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PURPRESTURE. According to Lord Coke, purpresture, is a close or enclosure, that is, when one encroaches or makes several to himself that which ought to be in common to many; as if an individual were to build between high and low water-mark on the side of a public river. In England this is a nuisance; and in cases of this kind an injunction will be granted, on ex parte affidavits, to restrain such a purpresture and nuisance. 2 Bouv. Inst. n, 2382; 4 Id. n. 3798; 2 Inst. 28; and see Skene, verbo Pourpresture; Glanville, lib. 9, ch. 11, p. 239, note Spelm. Gloss. Purpresture Hale, de Port. Mar.; Harg. Law Tracts, 84; 2 Anstr. 606; Cal. on Sew. 174 Redes. Tr. 117.

A Law Dictionary, Adapted to the Constitution and Laws of the United States. By John Bouvier. Published 1856.
References in periodicals archive ?
Purpresture law could be used to protect public access to public trust lands in cases where private owners have fenced the dry sand beach, limiting the public's right to use the part of the beach owned by the state.
A beach purpresture case reached the Florida Supreme Court in 1974.
The court's footnote alludes to the historic rules governing shoreline use and curiously leaves their applicability for another day: For example, theories such as dedication, prescription, custom, purpresture, and the public trust doctrine can be resorted to by the public in an attempt to regulate private property immediately adjacent to the public property which sits below the mean high water mark.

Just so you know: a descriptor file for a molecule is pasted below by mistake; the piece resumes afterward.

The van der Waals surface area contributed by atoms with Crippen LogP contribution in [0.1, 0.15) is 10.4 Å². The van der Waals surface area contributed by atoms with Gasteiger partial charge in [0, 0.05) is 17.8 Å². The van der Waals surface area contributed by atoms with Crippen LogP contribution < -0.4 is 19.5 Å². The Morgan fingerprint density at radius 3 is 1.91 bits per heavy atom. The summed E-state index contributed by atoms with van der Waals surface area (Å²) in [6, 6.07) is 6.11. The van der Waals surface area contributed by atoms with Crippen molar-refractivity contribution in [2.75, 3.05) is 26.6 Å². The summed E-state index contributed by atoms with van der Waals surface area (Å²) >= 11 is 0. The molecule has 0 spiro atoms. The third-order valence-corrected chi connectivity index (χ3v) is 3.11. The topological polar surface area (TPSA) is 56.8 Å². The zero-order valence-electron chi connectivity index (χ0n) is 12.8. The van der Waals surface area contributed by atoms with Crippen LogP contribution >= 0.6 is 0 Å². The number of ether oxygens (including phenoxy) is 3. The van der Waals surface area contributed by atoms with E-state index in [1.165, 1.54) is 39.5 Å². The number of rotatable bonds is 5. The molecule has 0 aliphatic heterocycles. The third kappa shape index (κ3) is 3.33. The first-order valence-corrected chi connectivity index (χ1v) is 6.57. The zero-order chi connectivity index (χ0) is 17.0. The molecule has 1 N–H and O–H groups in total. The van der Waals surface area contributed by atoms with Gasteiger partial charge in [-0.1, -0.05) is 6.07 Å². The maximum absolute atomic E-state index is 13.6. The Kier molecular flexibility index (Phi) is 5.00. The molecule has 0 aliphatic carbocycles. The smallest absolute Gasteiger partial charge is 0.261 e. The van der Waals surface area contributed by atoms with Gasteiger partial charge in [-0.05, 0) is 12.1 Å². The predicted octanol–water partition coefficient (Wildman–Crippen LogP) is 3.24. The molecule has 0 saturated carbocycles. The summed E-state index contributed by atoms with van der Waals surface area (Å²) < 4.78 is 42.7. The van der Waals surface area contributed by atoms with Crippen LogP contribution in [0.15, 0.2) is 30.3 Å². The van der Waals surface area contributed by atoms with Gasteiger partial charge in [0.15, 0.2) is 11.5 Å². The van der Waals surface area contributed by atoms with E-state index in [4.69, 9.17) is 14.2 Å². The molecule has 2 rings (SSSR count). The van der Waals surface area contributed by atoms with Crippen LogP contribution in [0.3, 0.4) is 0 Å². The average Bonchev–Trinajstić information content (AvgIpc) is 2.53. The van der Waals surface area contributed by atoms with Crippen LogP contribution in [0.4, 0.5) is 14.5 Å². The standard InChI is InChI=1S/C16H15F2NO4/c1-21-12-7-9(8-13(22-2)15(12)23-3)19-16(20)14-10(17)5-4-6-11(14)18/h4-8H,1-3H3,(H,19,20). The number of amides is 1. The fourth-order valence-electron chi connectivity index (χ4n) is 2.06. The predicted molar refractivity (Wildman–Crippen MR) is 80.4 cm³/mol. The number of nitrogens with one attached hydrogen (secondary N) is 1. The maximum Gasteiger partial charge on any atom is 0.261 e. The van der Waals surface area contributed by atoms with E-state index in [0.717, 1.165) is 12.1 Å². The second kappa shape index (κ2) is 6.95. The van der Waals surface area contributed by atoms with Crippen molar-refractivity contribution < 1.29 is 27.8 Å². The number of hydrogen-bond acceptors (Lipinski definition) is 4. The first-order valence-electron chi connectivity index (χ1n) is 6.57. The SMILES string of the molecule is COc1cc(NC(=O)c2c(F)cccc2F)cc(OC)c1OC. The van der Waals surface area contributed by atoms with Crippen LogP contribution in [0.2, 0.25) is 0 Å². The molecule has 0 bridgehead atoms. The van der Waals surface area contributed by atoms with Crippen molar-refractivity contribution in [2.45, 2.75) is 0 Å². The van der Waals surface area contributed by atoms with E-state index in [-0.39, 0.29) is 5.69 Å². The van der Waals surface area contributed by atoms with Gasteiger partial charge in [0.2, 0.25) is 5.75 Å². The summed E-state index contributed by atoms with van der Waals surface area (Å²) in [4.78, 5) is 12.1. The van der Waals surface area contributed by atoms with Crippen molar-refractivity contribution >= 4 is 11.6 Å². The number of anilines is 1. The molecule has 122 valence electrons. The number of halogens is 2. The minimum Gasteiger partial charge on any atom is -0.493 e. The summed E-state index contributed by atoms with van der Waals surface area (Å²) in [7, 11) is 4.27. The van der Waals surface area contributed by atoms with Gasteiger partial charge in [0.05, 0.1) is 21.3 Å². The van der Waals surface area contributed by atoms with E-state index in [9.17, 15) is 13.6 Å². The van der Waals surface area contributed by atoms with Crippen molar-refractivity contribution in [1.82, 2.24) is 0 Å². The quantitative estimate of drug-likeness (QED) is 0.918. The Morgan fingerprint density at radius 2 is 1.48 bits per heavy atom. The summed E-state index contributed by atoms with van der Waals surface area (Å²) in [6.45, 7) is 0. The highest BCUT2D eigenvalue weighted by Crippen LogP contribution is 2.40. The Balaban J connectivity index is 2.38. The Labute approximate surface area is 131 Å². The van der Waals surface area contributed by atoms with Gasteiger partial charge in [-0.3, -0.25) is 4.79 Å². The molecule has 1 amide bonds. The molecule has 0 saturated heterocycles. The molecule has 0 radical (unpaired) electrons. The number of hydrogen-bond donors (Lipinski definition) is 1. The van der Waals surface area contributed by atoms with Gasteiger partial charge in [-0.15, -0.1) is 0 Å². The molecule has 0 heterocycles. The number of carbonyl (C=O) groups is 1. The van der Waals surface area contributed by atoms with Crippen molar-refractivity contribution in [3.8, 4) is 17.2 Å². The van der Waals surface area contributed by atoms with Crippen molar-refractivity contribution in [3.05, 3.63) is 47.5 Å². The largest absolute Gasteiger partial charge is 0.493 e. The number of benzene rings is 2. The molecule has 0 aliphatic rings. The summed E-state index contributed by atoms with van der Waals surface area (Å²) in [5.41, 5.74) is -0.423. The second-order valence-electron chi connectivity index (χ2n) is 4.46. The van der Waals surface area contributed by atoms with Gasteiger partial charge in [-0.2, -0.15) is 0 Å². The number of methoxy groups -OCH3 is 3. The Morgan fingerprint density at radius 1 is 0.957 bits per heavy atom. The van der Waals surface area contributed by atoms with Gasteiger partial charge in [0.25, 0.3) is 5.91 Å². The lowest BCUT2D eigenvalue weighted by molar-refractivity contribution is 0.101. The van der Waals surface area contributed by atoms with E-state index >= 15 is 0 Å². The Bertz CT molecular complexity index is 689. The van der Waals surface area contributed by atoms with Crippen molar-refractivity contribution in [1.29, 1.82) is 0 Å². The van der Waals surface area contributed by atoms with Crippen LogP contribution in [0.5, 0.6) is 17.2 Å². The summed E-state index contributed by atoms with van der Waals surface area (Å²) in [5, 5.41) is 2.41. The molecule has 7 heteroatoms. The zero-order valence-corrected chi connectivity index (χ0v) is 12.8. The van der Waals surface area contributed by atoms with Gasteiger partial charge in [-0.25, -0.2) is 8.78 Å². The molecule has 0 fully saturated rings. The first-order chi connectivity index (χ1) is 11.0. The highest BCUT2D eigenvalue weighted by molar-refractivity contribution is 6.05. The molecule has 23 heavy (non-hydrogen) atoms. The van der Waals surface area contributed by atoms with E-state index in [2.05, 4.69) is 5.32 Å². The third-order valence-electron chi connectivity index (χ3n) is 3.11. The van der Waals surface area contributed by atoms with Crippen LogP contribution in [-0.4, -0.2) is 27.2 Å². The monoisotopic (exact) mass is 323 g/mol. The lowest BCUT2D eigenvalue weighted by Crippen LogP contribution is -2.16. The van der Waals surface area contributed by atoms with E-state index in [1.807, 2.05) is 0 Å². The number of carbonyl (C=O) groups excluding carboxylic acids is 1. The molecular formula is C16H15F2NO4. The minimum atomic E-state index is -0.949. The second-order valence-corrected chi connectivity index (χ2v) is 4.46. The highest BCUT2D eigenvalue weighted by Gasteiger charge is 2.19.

The King sought to punish these criminal infringements, commonly know as 'purprestures,' through criminal proceedings." (11) By the fourteenth century, nuisance law was "extended to include rights common to the public, such as roadway safety, air and water pollution, disorderly conduct, and public health (e.g., to stop the spread of disease)." (12)
truly present from tyme to tyme to the Maior and Aldermen of this City for the tyme being or to the Chamberleyne All such buildings and Purprestures as ye shall finde sett or made upon any parts of the common grounde of the said Citty.
Stow carefully preempts any attempt on the part of the City to plead ignorance of these pressing problems, reminding readers that a "learned gentlemen and grave citizen hath not many years since written and exhibited a book to the mayor and commonalty" about the increase and danger of "purprestures, or encroachments on the highways, lanes, and common grounds, in and about this city" (109).